Well, Ginny amended. There had been that kiss. That sultry moment of stunning intimacy. She shut her eyes. The interlude had devastated her. But for Spencer, no doubt, it had been all about his dog.

            The night he left, he had come to her father’s manor house after everyone had retired.  He tossed pebbles at her bedchamber windows until he woke her. As soon as she lit a candle to peer down at him, he shinnied up the ancient maple tree abutting her balcony. He’d seen her do it many times, after all, when he’d escorted her home after she’d sneaked out to follow him. He’d tried his hand at it a time or two when they were much younger, but he’d never ventured past her balcony before.

            But that night, he shoved open the French doors and, to Ginny’s bewildered shock, slipped into her bedchamber. She clutched her thin wrapper around her, aware the moonlight made her gauzy night-rail nearly transparent, outlining her curves and hiding nothing from Haring’s sharp eyes. His hot gaze roved over her.

            “Good Lord, you are a beauty.”

            “Don’t tease me, Spence. What are you doing here?”

            “I must leave for France tonight, but I couldn’t go before…” He shook his head and slid an arm around her waist, his hand grazing the underside of her breast.

            She gasped at the intimate contact. Heat poured through her, despite the spring breeze rippling her curtains. She craved his touch, wanted his hands on her, on every part of her. She squirmed, trying to get closer to him. If anyone caught them together, she would be compromised and disgraced, society’s door slamming closed to her. In that moment, she did not care.

            Spencer’s blue eyes shone with hunger and deviltry and he gathered her more tightly against his hard-muscled frame. The stiff ridge of his erection pressed into the vee of her thighs, the evidence of his arousal shocking and thrilling. Involuntarily, she shifted her balance, spreading her legs wider to accommodate him. He seized the opportunity, grasping her buttocks and pulling her into him with a groan.

             “Bloody hell, I’ll miss this.”

            “You’ve never had this,” she retorted. “At least not of me.” His escapades with other women had long been the stuff of legend.

            “Not yet,” he muttered. “To my everlasting sorrow. But I find I must taste you before I go. In case…” Without finishing the thought, he crushed his mouth over hers.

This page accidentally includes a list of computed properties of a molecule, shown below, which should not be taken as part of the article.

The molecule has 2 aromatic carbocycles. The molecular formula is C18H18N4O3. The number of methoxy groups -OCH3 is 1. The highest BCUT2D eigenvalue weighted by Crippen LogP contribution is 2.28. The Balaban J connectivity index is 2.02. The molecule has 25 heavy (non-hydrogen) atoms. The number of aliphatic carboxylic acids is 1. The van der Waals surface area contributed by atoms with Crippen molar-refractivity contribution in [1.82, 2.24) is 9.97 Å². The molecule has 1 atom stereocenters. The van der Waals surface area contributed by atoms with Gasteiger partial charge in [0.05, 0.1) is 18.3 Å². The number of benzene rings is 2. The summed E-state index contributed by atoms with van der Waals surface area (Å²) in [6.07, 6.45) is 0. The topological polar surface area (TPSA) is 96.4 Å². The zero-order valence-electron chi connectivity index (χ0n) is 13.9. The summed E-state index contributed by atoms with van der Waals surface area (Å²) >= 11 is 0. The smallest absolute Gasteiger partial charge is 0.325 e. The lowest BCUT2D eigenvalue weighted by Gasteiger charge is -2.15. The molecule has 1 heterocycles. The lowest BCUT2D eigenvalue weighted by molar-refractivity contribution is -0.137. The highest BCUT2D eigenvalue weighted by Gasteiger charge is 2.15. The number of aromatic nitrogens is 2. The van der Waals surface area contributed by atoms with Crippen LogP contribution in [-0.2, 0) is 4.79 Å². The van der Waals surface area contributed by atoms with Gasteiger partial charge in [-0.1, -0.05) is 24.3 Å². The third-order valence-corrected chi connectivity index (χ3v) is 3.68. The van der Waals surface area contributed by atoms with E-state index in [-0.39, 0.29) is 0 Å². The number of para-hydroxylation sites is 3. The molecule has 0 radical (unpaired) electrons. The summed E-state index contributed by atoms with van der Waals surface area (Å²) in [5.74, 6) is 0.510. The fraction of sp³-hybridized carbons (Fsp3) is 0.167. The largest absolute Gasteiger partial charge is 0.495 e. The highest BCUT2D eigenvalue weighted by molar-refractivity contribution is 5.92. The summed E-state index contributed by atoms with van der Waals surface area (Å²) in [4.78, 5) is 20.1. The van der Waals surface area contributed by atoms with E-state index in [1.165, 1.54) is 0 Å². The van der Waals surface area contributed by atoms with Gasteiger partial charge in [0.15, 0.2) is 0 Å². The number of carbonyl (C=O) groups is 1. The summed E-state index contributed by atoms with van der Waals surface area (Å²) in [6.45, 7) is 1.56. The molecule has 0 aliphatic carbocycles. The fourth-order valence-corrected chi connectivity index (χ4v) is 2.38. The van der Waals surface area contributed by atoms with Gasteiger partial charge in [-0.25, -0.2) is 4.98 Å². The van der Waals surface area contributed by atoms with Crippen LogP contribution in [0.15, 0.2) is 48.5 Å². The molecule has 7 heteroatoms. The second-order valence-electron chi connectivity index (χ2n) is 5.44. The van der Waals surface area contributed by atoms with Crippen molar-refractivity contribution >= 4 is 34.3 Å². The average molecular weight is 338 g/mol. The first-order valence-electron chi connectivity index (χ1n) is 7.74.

Flames of lust shot through her, melting her core, sapping her of her ability to stand without Spence’s strong arms supporting her. He cupped her breast in his hand, sliding his palm over the thin material of her night-rail in a delicious, lazy caress that had her shivering and burning at the same time. Her breasts swelled, nipples pebbling. Haring knew what he was doing, knew the effect he was having on her. He had to know. He briefly broke the torrid kiss to swirl his tongue over one firm peak, wetting the thin fabric of her nightgown. As he drew her nipple into his mouth, a gush of molten heat surged between her legs.  

            “Spence,” she cried.

            He groaned again, leaning his forehead against hers. “I don’t have enough time,” he muttered. “If I only had more time with you. I’m a bastard to do this at all.” He lowered one hand, gliding his open palm across her belly. Her flesh quivered. He lifted the hem of her gown to stroke her between the legs.

            “So hot and wet,” he muttered. “Softer than silk.”

            The world spun, all sensation centered where his fingers probed. Ginny moaned, drowning in wanton pleasure. His tender caresses increased the mysterious pressure building within her. She wanted the delicious torture to go on forever, yet she reached for something more.

            “Please, Spence.” She wasn’t quite sure what she sought, what she asked. She knew only that Haring held the cure.